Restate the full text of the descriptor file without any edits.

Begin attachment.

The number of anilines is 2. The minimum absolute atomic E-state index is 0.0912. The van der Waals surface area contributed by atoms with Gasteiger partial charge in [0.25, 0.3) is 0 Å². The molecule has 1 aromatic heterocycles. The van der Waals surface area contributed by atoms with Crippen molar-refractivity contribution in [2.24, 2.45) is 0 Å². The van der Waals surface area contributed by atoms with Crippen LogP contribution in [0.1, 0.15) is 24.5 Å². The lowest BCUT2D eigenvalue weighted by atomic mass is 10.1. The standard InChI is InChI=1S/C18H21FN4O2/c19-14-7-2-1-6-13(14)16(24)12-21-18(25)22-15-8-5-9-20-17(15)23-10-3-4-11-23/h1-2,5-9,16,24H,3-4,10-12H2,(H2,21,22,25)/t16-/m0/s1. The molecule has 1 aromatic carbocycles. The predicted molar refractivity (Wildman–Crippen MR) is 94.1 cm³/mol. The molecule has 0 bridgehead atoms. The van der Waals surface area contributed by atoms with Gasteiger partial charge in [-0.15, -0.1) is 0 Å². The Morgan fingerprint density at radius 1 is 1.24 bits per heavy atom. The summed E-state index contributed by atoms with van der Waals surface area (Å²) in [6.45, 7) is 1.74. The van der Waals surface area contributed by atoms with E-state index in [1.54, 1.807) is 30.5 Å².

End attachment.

The number of anilines is 2. The minimum absolute atomic E-state index is 0.0912. The van der Waals surface area contributed by atoms with Gasteiger partial charge in [0.25, 0.3) is 0 Å². The molecule has 1 aromatic heterocycles. The van der Waals surface area contributed by atoms with Crippen molar-refractivity contribution in [2.24, 2.45) is 0 Å². The van der Waals surface area contributed by atoms with Crippen LogP contribution in [0.1, 0.15) is 24.5 Å². The lowest BCUT2D eigenvalue weighted by atomic mass is 10.1. The standard InChI is InChI=1S/C18H21FN4O2/c19-14-7-2-1-6-13(14)16(24)12-21-18(25)22-15-8-5-9-20-17(15)23-10-3-4-11-23/h1-2,5-9,16,24H,3-4,10-12H2,(H2,21,22,25)/t16-/m0/s1. The molecule has 1 aromatic carbocycles. The predicted molar refractivity (Wildman–Crippen MR) is 94.1 cm³/mol. The molecule has 0 bridgehead atoms. The van der Waals surface area contributed by atoms with Gasteiger partial charge in [-0.15, -0.1) is 0 Å². The Morgan fingerprint density at radius 1 is 1.24 bits per heavy atom. The summed E-state index contributed by atoms with van der Waals surface area (Å²) in [6.45, 7) is 1.74. The van der Waals surface area contributed by atoms with E-state index in [1.54, 1.807) is 30.5 Å².